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Genetic and epigenetic catalysts in early-life programming of adult cardiometabolic disorders.

Estampador, Angela LU and Franks, Paul LU (2014) In Diabetes, metabolic syndrome and obesity : targets and therapy 7. p.575-586
Abstract
Evidence has emerged across the past few decades that the lifetime risk of developing morbidities like type 2 diabetes, obesity, and cardiovascular disease may be influenced by exposures that occur in utero and in childhood. Developmental abnormalities are known to occur at various stages in fetal growth. Epidemiological and mechanistic studies have sought to delineate developmental processes and plausible risk factors influencing pregnancy outcomes and later health. Whether these observations reflect causal processes or are confounded by genetic and social factors remains unclear, although animal (and some human) studies suggest that epigenetic programming events may be involved. Regardless of the causal basis to observations of... (More)
Evidence has emerged across the past few decades that the lifetime risk of developing morbidities like type 2 diabetes, obesity, and cardiovascular disease may be influenced by exposures that occur in utero and in childhood. Developmental abnormalities are known to occur at various stages in fetal growth. Epidemiological and mechanistic studies have sought to delineate developmental processes and plausible risk factors influencing pregnancy outcomes and later health. Whether these observations reflect causal processes or are confounded by genetic and social factors remains unclear, although animal (and some human) studies suggest that epigenetic programming events may be involved. Regardless of the causal basis to observations of early-life risk factors and later disease risk, the fact that such associations exist and that they are of a fairly large magnitude justifies further research around this topic. Furthermore, additional information is needed to substantiate public health guidelines on lifestyle behaviors during pregnancy to improve infant health outcomes. Indeed, lifestyle intervention clinical trials in pregnancy are now coming online, where materials and data are being collected that should facilitate understanding of the causal nature of intrauterine exposures related with gestational weight gain, such as elevated maternal blood glucose concentrations. In this review, we provide an overview of these concepts. (Less)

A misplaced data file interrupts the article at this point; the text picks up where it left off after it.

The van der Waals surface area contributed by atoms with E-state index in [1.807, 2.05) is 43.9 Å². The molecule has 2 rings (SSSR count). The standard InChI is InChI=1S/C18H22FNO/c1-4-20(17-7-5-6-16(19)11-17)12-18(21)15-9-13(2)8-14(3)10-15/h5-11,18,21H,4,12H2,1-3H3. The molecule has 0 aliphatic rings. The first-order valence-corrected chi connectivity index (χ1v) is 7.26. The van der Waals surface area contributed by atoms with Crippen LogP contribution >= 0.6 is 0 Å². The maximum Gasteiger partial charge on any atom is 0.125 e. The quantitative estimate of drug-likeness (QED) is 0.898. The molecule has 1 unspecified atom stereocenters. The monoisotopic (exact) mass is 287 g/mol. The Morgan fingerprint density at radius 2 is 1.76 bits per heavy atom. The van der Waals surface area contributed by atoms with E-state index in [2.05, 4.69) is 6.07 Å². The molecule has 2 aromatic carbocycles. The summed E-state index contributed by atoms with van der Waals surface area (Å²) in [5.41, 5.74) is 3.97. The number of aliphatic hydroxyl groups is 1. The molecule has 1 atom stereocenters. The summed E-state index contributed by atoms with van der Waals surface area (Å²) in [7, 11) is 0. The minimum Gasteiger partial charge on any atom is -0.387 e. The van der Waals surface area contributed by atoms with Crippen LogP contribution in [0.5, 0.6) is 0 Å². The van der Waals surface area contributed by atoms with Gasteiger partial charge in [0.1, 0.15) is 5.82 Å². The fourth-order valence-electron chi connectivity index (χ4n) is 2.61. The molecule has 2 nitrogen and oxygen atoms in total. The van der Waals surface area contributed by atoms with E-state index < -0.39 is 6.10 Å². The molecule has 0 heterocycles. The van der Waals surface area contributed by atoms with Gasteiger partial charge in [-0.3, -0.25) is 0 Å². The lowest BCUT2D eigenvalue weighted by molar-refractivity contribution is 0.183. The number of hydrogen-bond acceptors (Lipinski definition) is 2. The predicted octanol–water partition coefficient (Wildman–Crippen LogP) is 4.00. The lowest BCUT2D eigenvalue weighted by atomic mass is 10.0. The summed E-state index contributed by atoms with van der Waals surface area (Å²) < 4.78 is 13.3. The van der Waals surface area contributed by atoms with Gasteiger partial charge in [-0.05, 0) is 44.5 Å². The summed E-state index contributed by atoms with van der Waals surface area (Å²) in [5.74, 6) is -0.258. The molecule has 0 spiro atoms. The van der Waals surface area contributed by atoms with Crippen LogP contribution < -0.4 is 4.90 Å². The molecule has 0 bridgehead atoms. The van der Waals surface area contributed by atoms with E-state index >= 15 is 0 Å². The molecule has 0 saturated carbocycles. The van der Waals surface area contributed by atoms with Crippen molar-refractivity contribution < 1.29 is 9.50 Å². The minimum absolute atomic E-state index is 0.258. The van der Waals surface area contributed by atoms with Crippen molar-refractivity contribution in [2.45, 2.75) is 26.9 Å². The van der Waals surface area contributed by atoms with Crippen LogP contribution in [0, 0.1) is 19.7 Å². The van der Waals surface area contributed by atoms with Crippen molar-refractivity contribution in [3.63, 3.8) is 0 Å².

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author
organization
publishing date
type
Contribution to journal
publication status
published
subject
in
Diabetes, metabolic syndrome and obesity : targets and therapy
volume
7
pages
575 - 586
publisher
Dove Medical Press Ltd.
external identifiers
  • pmid:25489250
  • scopus:84919395161
ISSN
1178-7007
DOI
10.2147/DMSO.S51433
language
English
LU publication?
yes
id
93abd6f0-f886-4dd4-bff7-facadbecf5bb (old id 4908753)
alternative location
http://www.ncbi.nlm.nih.gov/pubmed/25489250?dopt=Abstract
date added to LUP
2015-01-10 13:44:00
date last changed
2017-11-19 03:55:35
@article{93abd6f0-f886-4dd4-bff7-facadbecf5bb,
  abstract     = {Evidence has emerged across the past few decades that the lifetime risk of developing morbidities like type 2 diabetes, obesity, and cardiovascular disease may be influenced by exposures that occur in utero and in childhood. Developmental abnormalities are known to occur at various stages in fetal growth. Epidemiological and mechanistic studies have sought to delineate developmental processes and plausible risk factors influencing pregnancy outcomes and later health. Whether these observations reflect causal processes or are confounded by genetic and social factors remains unclear, although animal (and some human) studies suggest that epigenetic programming events may be involved. Regardless of the causal basis to observations of early-life risk factors and later disease risk, the fact that such associations exist and that they are of a fairly large magnitude justifies further research around this topic. Furthermore, additional information is needed to substantiate public health guidelines on lifestyle behaviors during pregnancy to improve infant health outcomes. Indeed, lifestyle intervention clinical trials in pregnancy are now coming online, where materials and data are being collected that should facilitate understanding of the causal nature of intrauterine exposures related with gestational weight gain, such as elevated maternal blood glucose concentrations. In this review, we provide an overview of these concepts.},
  author       = {Estampador, Angela and Franks, Paul},
  issn         = {1178-7007},
  language     = {eng},
  pages        = {575--586},
  publisher    = {Dove Medical Press Ltd.},
  series       = {Diabetes, metabolic syndrome and obesity : targets and therapy},
  title        = {Genetic and epigenetic catalysts in early-life programming of adult cardiometabolic disorders.},
  url          = {http://dx.doi.org/10.2147/DMSO.S51433},
  volume       = {7},
  year         = {2014},
}